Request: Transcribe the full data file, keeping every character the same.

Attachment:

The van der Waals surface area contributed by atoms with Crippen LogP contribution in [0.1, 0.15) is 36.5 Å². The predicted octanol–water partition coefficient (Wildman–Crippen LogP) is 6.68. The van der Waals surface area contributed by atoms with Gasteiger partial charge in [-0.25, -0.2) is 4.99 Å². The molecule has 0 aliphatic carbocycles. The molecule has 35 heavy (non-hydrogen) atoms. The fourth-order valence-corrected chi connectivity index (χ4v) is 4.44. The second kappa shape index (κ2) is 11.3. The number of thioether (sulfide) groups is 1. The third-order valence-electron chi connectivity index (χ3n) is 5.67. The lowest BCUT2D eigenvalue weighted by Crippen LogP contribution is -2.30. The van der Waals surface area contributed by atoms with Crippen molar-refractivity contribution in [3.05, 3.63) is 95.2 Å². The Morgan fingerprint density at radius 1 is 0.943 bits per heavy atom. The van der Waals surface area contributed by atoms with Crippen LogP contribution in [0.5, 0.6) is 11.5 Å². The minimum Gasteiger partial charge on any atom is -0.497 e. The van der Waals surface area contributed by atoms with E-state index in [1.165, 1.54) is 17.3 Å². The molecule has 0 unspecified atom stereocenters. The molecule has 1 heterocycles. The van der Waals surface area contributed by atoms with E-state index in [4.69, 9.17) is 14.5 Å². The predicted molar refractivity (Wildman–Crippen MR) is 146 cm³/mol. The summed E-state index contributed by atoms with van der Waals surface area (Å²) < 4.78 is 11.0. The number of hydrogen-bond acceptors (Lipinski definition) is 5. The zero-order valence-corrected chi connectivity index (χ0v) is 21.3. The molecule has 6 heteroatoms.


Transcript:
The van der Waals surface area contributed by atoms with Crippen LogP contribution in [0.1, 0.15) is 36.5 Å². The predicted octanol–water partition coefficient (Wildman–Crippen LogP) is 6.68. The van der Waals surface area contributed by atoms with Gasteiger partial charge in [-0.25, -0.2) is 4.99 Å². The molecule has 0 aliphatic carbocycles. The molecule has 35 heavy (non-hydrogen) atoms. The fourth-order valence-corrected chi connectivity index (χ4v) is 4.44. The second kappa shape index (κ2) is 11.3. The number of thioether (sulfide) groups is 1. The third-order valence-electron chi connectivity index (χ3n) is 5.67. The lowest BCUT2D eigenvalue weighted by Crippen LogP contribution is -2.30. The van der Waals surface area contributed by atoms with Crippen molar-refractivity contribution in [3.05, 3.63) is 95.2 Å². The Morgan fingerprint density at radius 1 is 0.943 bits per heavy atom. The van der Waals surface area contributed by atoms with Crippen LogP contribution in [0.5, 0.6) is 11.5 Å². The minimum Gasteiger partial charge on any atom is -0.497 e. The van der Waals surface area contributed by atoms with E-state index in [1.165, 1.54) is 17.3 Å². The molecule has 0 unspecified atom stereocenters. The molecule has 1 heterocycles. The van der Waals surface area contributed by atoms with E-state index in [4.69, 9.17) is 14.5 Å². The predicted molar refractivity (Wildman–Crippen MR) is 146 cm³/mol. The summed E-state index contributed by atoms with van der Waals surface area (Å²) < 4.78 is 11.0. The number of hydrogen-bond acceptors (Lipinski definition) is 5. The zero-order valence-corrected chi connectivity index (χ0v) is 21.3. The molecule has 6 heteroatoms.